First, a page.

On Sat, Aug 11, 2012 at 3:45 AM, Russell Standish <li...@hpcoders.com.au>wrote:

> In both your examples, (dice and roulette wheels), they always do
> something stupid (generate a random number).

But you said free will is the ability to do something stupid so both dice
and roulette wheels have free will. But perhaps it's the "always" that
bothers you, after all sometimes people do smart things; so then rig up
some dice with a pocket calculator and make a hybrid machine, usually the
calculator produces the correct answer but on average of one time in 6 it
does not and it does something dumb, like give the wrong answer. Now it has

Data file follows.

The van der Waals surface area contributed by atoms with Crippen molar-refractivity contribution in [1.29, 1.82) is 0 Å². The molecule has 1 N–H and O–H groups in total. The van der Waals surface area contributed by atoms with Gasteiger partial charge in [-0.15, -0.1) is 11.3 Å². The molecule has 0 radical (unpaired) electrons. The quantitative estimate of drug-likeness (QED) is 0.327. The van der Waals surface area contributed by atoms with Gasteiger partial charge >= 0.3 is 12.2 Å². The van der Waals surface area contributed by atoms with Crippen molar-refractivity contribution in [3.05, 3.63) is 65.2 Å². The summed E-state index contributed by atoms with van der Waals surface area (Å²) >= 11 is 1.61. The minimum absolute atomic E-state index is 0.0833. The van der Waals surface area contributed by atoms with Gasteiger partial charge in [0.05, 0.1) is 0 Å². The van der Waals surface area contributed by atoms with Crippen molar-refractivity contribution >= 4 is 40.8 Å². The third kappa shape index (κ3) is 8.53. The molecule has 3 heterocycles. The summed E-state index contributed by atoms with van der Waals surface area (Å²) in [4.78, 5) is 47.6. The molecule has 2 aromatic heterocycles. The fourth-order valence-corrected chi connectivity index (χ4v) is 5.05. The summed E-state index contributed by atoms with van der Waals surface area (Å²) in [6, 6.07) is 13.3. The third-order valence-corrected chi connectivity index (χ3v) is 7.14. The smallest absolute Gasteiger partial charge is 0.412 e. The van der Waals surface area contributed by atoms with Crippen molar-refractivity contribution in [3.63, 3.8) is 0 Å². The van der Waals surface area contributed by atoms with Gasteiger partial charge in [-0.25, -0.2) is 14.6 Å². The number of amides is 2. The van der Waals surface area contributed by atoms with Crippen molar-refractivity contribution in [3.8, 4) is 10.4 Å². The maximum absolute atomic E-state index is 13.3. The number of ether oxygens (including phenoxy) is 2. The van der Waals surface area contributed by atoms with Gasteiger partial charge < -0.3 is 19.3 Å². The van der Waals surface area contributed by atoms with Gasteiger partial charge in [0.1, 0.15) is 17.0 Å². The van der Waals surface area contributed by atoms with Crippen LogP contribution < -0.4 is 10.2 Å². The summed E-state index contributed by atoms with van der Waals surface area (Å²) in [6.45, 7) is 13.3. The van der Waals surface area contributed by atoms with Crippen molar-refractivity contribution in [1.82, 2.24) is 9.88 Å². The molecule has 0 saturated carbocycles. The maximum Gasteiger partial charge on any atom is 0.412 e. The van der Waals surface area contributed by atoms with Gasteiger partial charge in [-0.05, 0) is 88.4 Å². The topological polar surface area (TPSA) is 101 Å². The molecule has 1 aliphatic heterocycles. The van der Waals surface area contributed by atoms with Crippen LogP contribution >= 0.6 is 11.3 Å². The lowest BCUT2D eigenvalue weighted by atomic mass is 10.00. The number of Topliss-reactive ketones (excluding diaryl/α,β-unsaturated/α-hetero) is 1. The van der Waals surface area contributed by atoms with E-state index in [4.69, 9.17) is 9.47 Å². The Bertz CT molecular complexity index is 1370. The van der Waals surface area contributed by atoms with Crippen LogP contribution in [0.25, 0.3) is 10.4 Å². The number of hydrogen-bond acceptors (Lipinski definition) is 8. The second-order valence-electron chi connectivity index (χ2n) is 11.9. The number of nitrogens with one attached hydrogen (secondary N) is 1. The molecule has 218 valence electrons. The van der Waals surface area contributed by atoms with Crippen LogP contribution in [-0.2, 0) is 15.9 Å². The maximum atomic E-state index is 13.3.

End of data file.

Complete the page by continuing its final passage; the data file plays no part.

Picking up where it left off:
free will.

> There is no choice in their actions

Just like you, and me, and the dog, and a thermostat, and a rock, and a
electron, and everything else in the universe, the dice and roulette wheel
did what they did for a reason OR they did what they did for no reason. The
word "choice" does not help because there is no third alternative.

> I think you may be deliberately taking my statement out of context.

Please note that I am not rejecting your definition, all I'm doing is using
logic to see where it leads; if it ends up endowing things with free will
that you don't want to have free will don't blame me, it's your definition
not mine.

  John K Clark

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